Login processing...

Trial ends in Request Full Access Tell Your Colleague About Jove
JoVE Encyclopedia of Experiments
Encyclopedia of Experiments: Biology

A subscription to JoVE is required to view this content. Sign in or start your free trial.

Drosophila In Vivo Calcium Imaging


Drosophila In Vivo Calcium Imaging: A Method for Functional Imaging of Neuronal Activity



- To perform in vivo calcium imaging in the Drosophila nervous system, target the expression of a genetically encoded calcium indicator, such as GCaMP, to the neurons of interest. When neurons fire an action potential, rapid depolarization of the membrane causes voltage-gated calcium channels to open, leading to an influx of extracellular calcium into the cell.

GCaMP is a fusion protein in which enhanced green fluorescent protein, or EGFP, is modified and fused to the M13 fragment of the myosin light chain at the N-terminus, and to the calcium-binding protein, calmodulin, at the C-terminus. Calcium binds to calmodulin, triggers conformation changes in GCaMP, causing an increase in the protein's fluorescence.

To image changes in GCaMP fluorescence as a proxy for neuronal activity in vivo, expose the region of the nervous system with anticipated activity. Then, use a fluorescent microscope that can capture GCaMP dynamics and is equipped with a stimulus delivery setup. Deliver the stimulus, for example, an odor, while recording GCaMP fluorescence in responding neurons.

In the example protocol, we will see GCaMP functional imaging being used to visualize responses in the brain's mushroom bodies during olfactory associative learning.

- For visualization of the GFP-based calcium indicators, tune the laser of a multiphoton microscope equipped with an infrared laser and a water immersion objective, installed on a vibration isolated table, to an excitation wavelength of 920 nanometers, and install a GFP bandpass filter. Using the coarse Z adjustment knob, scan through the z-axis of the brain to locate the brain region of interest. Use the crop function to focus the scanning on only the area of interest to minimize scan time, and rotate the scan view such that the anterior of the head is facing downwards. Then, adjust the frame size to 512 by 512 pixels and select the region to be scanned, taking into account the calculated scan time for each frame to achieve a frame rate of at least 4 Hertz.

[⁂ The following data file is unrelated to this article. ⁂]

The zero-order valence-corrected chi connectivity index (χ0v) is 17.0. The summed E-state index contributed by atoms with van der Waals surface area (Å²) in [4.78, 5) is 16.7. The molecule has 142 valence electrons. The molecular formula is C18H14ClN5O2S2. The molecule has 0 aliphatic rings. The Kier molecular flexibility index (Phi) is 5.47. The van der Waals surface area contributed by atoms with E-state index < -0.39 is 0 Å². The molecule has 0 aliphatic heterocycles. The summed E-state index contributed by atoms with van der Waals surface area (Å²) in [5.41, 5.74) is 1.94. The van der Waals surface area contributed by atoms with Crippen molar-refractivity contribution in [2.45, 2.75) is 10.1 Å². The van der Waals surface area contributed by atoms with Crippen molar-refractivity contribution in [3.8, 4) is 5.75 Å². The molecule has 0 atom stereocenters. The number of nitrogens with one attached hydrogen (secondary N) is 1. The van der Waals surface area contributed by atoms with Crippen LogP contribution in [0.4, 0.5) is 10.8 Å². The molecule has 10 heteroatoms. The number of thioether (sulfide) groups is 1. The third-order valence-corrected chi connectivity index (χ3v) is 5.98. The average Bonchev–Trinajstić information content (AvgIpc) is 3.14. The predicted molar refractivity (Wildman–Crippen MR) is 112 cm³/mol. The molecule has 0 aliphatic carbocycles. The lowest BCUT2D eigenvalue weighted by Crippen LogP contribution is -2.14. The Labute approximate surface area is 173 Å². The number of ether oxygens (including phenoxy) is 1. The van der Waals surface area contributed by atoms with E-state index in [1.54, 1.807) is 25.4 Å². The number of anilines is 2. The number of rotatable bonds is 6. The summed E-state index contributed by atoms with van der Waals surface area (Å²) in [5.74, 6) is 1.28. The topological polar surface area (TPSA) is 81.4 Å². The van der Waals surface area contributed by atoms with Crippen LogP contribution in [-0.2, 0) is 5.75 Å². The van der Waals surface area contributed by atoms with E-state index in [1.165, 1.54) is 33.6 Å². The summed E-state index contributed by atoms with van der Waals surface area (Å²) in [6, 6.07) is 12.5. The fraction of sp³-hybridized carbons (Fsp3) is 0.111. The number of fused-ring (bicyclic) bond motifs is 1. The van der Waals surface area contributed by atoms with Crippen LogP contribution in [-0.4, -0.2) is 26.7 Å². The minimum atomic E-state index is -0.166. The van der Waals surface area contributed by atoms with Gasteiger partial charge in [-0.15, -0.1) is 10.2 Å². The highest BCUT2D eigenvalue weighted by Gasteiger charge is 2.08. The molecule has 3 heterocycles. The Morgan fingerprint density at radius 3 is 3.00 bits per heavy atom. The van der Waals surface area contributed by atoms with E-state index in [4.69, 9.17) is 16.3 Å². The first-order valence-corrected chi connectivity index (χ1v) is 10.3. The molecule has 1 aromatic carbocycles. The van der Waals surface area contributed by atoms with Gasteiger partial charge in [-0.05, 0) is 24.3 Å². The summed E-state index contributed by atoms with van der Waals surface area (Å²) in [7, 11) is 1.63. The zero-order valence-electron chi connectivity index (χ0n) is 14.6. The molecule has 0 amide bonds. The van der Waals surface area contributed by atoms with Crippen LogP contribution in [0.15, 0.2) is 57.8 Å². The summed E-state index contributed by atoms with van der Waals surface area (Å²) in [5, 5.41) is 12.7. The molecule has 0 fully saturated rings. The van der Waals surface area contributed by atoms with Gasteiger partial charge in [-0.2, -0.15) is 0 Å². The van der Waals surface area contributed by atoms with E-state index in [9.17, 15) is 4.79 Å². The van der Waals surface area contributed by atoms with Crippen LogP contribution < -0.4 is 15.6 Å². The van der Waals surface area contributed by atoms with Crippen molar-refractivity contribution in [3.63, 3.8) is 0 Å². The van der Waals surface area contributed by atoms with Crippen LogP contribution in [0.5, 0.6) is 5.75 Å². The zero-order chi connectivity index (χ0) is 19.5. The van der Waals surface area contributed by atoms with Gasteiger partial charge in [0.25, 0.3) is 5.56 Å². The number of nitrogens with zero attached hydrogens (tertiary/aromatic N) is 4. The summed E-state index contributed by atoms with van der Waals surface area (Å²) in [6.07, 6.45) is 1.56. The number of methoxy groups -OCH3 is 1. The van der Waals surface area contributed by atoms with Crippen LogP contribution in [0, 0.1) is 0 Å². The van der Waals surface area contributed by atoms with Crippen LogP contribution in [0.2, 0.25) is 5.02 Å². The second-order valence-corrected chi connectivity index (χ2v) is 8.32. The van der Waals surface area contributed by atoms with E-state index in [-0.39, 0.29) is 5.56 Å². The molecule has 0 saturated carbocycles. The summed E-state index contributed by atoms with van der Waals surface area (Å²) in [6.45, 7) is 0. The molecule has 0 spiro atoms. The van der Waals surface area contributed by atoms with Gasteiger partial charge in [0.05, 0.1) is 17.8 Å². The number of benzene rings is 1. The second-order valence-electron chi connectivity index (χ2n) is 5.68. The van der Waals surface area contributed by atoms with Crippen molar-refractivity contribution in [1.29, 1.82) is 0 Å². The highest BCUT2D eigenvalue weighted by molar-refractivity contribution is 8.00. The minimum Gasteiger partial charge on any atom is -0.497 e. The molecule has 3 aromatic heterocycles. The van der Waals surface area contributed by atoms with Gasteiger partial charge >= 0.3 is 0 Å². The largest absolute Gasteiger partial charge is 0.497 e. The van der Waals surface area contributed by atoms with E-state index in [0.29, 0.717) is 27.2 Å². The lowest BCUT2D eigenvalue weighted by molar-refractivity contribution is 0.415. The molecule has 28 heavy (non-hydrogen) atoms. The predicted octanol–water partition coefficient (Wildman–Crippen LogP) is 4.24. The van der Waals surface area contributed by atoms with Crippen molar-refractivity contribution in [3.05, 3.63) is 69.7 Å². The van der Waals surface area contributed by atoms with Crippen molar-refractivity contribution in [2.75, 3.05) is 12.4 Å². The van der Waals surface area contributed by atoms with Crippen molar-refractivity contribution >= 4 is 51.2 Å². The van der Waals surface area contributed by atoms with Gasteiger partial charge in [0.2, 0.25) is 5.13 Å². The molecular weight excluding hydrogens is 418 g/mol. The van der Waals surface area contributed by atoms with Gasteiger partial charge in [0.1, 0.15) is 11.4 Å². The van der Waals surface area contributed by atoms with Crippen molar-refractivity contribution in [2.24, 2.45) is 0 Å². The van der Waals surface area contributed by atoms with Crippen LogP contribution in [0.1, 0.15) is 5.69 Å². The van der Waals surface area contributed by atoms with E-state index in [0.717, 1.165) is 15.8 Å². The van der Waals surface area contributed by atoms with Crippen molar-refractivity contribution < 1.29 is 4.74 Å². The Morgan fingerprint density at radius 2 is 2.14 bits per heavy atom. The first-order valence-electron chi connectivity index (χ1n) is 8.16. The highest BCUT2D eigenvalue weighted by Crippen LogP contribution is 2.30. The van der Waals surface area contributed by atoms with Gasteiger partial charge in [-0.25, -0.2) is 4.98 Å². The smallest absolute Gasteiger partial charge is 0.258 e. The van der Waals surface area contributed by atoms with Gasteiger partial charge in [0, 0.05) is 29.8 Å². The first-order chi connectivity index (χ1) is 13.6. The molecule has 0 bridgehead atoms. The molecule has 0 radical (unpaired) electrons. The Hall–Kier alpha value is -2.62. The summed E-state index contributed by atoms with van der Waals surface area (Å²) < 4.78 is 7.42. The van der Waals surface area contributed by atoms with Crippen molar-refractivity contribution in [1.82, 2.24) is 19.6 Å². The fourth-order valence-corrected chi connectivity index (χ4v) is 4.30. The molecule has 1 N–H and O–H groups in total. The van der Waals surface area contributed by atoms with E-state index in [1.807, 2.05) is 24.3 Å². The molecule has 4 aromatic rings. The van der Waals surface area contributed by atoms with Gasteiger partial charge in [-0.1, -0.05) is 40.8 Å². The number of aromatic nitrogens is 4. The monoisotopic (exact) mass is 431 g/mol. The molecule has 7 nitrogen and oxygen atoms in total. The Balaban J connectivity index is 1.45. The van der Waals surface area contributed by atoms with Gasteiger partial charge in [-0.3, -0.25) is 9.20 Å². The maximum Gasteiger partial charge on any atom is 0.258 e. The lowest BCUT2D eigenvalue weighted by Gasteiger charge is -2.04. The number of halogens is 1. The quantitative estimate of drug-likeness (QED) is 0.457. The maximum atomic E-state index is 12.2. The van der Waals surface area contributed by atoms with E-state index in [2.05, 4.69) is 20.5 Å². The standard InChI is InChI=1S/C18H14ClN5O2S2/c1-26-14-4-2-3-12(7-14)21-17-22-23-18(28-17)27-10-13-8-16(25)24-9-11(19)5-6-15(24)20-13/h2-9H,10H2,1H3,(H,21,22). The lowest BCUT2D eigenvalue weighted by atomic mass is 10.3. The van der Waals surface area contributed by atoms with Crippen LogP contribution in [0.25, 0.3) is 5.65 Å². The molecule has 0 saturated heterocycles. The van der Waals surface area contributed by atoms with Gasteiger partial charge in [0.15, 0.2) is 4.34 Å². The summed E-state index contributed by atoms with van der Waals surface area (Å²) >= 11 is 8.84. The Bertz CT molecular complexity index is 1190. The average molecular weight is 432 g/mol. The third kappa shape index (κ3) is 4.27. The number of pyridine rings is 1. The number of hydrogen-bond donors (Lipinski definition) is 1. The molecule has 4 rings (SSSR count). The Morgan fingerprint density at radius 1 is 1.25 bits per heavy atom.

For odor-evoked calcium transient visualization, initiate a pre-programmed macro package capable of linking the image acquisition software and the odor delivery program and begin the measurement in the microscope software for 6.25 seconds to establish an F0 baseline value. In the odor delivery system, deliver a 2.5 second odor stimulus, indicated here by illumination of LEDs, triggered by the opening and closing of specific odor cup valves, followed by 12.5 seconds of recording at the end of the odor offset. Then, repeat the delivery for a second and third odorant in the same manner.

To perform associative conditioning in this setup, use the computer-controlled odor delivery system to present the conditioned stimulus plus odor for 60 seconds, alongside 12 90-volt electric shocks. After a 60 second break, present the condition stimulus minus odor alone for 60 seconds without electric shock. Measure the post-training odor-evoked calcium transients again by repeating the pre-training odor stimulation protocol 3 minutes after finishing the training phase. Then, save the imaging files in an appropriate format for later image analysis.

Read Article

Get cutting-edge science videos from JoVE sent straight to your inbox every month.

Waiting X
Simple Hit Counter